Since 2001 I have been working in research environments – first part-time, then full-time. This page gives an overview on past projects I could contribute to. My research spans HCI research support tools, using computer vision for musical expression and healthcare applications, software tools for modeling and code generation, and domain-specific languages to design and visually program data collection and processing applications.
From 2006 till 2011, this was my PhD project at the Eindhoven University of Technology in the department of Electrical Engineering.
The objective in my PhD project was to enable a novel back-channel from products in the field to the company – a communication channel between the user and the maker of a particular product. Why? The motivation was that makers of commercial electronic products are often uncertain about the way their products are and will be used in the field. This novel backchannel is achieved in a flexible approach, called Adaptive Observation, which allows data to be collected flexible in time, amount and content. This research involves model-driven design and methodology, domain specific languages, models at runtime, and of course remote data collection systems, especially in their connection to human-computer interaction research. Read more here.
Interactive Visual Canon Platform
The Interactive Visual Canon Platform was the first project realized in the Vision Studio in the Industrial Design department at Eindhoven University of Technology. The project was conducted from 2008 till 2010 in collaboration with Christoph Bartneck. In music, a canon is a composition employing one or more repetitions of a melody, played with a certain delay. In visual performance, well, dancing, the first dancer’s movements are repeated by the following dancer with a certain delay. Looks fascinating, yet hard to achieve and practise. Therefore, we built the Interactive Visual Canon Platform as a technical means to let a single dancer invent, practise, and perform a canon dance. Read more about it here.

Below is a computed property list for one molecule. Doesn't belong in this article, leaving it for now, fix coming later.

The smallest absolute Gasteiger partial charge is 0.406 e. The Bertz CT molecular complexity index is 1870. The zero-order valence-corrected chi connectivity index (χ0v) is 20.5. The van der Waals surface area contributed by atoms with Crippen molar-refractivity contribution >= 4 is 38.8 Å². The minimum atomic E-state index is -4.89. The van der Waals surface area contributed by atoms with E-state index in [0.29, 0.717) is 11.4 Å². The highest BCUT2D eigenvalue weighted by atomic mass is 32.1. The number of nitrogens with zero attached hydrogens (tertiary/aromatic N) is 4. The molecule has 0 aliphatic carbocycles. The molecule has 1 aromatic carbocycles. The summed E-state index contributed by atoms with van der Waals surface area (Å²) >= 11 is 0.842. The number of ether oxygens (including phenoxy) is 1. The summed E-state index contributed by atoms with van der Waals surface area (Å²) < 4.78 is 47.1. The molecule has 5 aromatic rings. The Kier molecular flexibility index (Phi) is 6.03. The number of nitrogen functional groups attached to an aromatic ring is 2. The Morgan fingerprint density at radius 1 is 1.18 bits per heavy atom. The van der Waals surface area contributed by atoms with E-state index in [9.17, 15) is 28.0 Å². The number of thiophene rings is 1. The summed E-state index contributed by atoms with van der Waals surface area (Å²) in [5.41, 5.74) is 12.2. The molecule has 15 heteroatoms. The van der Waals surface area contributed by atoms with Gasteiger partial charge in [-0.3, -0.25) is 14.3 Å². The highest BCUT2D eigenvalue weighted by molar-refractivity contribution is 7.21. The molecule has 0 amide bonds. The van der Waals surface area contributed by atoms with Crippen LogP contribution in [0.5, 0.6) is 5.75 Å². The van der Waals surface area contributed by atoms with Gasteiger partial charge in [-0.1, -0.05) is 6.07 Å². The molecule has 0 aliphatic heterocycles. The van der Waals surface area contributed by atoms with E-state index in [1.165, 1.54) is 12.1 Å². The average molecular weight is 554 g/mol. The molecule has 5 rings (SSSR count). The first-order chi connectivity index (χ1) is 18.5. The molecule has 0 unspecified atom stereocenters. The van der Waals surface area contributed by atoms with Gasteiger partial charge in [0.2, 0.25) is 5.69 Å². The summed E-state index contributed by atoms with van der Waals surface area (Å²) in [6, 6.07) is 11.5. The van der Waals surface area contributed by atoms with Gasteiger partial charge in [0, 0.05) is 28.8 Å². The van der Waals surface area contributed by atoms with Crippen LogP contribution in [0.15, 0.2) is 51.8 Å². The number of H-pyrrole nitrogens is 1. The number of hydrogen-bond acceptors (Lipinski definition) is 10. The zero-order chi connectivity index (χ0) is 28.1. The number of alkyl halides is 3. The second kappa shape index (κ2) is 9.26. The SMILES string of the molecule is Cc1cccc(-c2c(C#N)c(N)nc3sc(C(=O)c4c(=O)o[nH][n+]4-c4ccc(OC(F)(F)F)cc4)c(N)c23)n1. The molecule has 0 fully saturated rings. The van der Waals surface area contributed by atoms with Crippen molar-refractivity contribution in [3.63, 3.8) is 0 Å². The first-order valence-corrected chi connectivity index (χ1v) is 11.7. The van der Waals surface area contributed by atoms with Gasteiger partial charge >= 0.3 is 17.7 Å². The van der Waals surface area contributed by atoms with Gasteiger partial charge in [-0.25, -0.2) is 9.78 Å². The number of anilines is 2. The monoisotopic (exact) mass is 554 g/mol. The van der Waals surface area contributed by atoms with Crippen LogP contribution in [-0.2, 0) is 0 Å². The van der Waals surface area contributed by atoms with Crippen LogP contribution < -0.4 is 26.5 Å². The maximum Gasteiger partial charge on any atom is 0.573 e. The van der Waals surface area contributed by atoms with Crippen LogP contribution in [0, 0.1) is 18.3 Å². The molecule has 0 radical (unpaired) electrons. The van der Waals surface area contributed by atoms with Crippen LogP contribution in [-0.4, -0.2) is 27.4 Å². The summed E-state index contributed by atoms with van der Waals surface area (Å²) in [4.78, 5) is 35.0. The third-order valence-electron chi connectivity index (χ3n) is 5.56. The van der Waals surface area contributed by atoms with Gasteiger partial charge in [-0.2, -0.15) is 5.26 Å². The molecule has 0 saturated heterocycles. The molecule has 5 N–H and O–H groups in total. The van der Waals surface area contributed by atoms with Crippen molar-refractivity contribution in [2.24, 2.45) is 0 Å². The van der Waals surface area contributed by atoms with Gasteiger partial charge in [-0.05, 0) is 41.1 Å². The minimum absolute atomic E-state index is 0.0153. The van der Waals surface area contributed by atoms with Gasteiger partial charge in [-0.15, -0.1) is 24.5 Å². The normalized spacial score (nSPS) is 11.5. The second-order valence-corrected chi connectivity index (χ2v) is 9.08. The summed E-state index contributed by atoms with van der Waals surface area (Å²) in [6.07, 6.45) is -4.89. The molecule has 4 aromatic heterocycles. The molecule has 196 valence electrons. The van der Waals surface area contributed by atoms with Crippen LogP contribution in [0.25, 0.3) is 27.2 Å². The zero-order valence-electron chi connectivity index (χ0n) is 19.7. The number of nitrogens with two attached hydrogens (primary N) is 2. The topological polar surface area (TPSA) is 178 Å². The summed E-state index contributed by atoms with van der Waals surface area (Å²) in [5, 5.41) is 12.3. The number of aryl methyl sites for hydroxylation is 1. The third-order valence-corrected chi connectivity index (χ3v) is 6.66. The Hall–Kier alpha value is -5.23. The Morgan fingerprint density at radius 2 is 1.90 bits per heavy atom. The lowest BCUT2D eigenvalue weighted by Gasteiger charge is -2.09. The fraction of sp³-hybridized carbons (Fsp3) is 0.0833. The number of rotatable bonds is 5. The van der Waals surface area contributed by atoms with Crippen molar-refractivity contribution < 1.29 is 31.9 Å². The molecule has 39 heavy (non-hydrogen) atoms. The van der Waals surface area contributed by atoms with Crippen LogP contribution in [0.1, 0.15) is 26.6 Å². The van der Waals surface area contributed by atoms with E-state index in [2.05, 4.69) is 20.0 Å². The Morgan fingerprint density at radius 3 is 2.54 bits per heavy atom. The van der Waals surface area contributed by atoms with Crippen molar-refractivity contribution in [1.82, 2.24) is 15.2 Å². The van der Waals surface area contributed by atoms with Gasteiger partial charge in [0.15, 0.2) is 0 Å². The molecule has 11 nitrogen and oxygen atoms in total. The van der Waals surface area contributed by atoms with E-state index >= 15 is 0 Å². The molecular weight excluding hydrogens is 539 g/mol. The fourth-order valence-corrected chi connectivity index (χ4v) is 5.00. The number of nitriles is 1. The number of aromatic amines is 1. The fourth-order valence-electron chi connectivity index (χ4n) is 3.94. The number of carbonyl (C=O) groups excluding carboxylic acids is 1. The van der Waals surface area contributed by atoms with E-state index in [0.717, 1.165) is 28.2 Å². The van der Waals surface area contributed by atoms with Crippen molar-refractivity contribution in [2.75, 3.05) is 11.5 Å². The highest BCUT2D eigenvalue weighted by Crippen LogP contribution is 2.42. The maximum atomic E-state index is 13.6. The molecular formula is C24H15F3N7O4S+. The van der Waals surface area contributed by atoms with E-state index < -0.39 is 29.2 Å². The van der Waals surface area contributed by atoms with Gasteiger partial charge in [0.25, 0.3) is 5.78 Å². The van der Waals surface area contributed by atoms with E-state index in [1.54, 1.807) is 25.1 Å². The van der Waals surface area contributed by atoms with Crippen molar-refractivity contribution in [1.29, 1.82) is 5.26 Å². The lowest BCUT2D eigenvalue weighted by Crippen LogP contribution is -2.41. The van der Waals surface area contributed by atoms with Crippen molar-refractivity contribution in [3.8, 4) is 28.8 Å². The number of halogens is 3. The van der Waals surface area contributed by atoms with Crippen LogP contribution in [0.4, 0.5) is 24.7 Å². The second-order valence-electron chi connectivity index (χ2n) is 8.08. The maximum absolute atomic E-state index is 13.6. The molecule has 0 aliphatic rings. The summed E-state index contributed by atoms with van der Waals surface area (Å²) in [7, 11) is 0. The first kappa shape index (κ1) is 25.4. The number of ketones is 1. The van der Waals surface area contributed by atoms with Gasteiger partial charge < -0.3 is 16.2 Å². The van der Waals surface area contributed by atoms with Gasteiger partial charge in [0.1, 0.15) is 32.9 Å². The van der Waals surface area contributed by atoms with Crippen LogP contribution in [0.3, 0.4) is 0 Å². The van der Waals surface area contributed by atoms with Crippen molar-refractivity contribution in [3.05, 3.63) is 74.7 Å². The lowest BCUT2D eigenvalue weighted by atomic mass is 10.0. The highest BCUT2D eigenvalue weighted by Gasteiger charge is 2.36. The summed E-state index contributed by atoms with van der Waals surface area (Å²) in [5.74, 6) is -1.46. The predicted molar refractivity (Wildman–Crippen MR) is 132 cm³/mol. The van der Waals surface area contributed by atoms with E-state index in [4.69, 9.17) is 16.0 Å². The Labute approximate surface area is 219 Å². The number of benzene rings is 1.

As a student research assistant in the Software Construction research group at RWTH Aachen university, I worked on the ViPER project in the team of Alexander Nyßen. This project overlapped with my Master project in 2006 and here I focused on the implementation of modelling tools for UML2 structure diagrams for the ViPER platform using Eclipse tooling and frameworks.
SoFA + FaceBrowser
At the Advanced Telecommunications Research Laboratory International (ATR) near Kyoto, Japan I worked on two projects based on computer vision together with Michael Lyons. The first one, SoFA – Sonifier of Facial Actions, is a musical instrument that lets a user play sound samples by moving parts of their face. Both sonification and visualization of the triggering is shown in real-time.
The second project, FaceBrowser, is a data highly aggregated visualization for offline browsing of images gathered from a possibly very long video capture. All video images are analysed before and faces are detected using computer vision, after which their relative movement is analyzed. Facial movement data is then visualized on a zoomable time line. The intended usage scenario is home monitoring for dementia patients, whose activity during the day can be easily retrieved by doctors using FaceBrowser.
REVISER + TREVIS + StateShade
While being a student research assistant at the Chair of Technical Computer Science at RWTH Aachen university, I worked on two projects with Nico Hamacher:
- REVISER – A tool for automatic guideline-based evaluation of interactive systems using an expert system
- TREVIS – A tool for analyzing the usability of interactive systems, e.g. with a formal evaluation using normative user models based on the GOMS theory
- StateShade – A GUI-Prototyping tool based on templates and statemachines for use with REVISER/TREVIS for automated analysis of GUIs